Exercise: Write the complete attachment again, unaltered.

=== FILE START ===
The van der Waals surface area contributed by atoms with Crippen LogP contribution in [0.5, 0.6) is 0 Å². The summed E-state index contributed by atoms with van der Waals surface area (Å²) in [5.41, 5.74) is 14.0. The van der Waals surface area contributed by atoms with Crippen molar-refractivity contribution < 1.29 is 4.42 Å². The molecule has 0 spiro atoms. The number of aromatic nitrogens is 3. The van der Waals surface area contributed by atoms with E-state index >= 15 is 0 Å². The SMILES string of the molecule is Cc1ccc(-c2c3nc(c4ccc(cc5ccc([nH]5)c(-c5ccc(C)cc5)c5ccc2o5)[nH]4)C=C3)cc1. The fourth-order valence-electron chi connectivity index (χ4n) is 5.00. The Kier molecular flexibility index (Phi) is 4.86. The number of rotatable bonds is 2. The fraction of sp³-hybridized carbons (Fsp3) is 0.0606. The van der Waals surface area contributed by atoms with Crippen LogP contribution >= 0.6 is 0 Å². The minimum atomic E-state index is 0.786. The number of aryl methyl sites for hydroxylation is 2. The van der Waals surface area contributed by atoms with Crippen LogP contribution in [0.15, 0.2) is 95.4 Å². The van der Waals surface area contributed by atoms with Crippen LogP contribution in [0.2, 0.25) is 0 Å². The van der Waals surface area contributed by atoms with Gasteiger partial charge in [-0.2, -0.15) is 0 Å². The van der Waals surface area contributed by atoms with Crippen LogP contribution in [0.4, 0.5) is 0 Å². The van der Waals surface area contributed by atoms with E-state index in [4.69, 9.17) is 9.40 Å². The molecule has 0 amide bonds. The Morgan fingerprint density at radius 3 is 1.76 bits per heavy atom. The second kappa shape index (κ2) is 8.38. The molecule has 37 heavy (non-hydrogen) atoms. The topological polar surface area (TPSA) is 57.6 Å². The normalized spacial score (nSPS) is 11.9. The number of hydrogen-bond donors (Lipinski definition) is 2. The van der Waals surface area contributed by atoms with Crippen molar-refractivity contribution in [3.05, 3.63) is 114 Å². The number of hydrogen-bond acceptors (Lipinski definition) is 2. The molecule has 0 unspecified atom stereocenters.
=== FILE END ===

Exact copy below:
The van der Waals surface area contributed by atoms with Crippen LogP contribution in [0.5, 0.6) is 0 Å². The summed E-state index contributed by atoms with van der Waals surface area (Å²) in [5.41, 5.74) is 14.0. The van der Waals surface area contributed by atoms with Crippen molar-refractivity contribution < 1.29 is 4.42 Å². The molecule has 0 spiro atoms. The number of aromatic nitrogens is 3. The van der Waals surface area contributed by atoms with E-state index >= 15 is 0 Å². The SMILES string of the molecule is Cc1ccc(-c2c3nc(c4ccc(cc5ccc([nH]5)c(-c5ccc(C)cc5)c5ccc2o5)[nH]4)C=C3)cc1. The fourth-order valence-electron chi connectivity index (χ4n) is 5.00. The Kier molecular flexibility index (Phi) is 4.86. The number of rotatable bonds is 2. The fraction of sp³-hybridized carbons (Fsp3) is 0.0606. The van der Waals surface area contributed by atoms with Crippen LogP contribution >= 0.6 is 0 Å². The minimum atomic E-state index is 0.786. The number of aryl methyl sites for hydroxylation is 2. The van der Waals surface area contributed by atoms with Crippen LogP contribution in [0.15, 0.2) is 95.4 Å². The van der Waals surface area contributed by atoms with Crippen LogP contribution in [0.2, 0.25) is 0 Å². The van der Waals surface area contributed by atoms with Gasteiger partial charge in [-0.2, -0.15) is 0 Å². The van der Waals surface area contributed by atoms with Crippen LogP contribution in [0.4, 0.5) is 0 Å². The van der Waals surface area contributed by atoms with E-state index in [4.69, 9.17) is 9.40 Å². The molecule has 0 amide bonds. The Morgan fingerprint density at radius 3 is 1.76 bits per heavy atom. The second kappa shape index (κ2) is 8.38. The molecule has 37 heavy (non-hydrogen) atoms. The topological polar surface area (TPSA) is 57.6 Å². The normalized spacial score (nSPS) is 11.9. The number of hydrogen-bond donors (Lipinski definition) is 2. The van der Waals surface area contributed by atoms with Crippen molar-refractivity contribution in [3.05, 3.63) is 114 Å². The number of hydrogen-bond acceptors (Lipinski definition) is 2. The molecule has 0 unspecified atom stereocenters.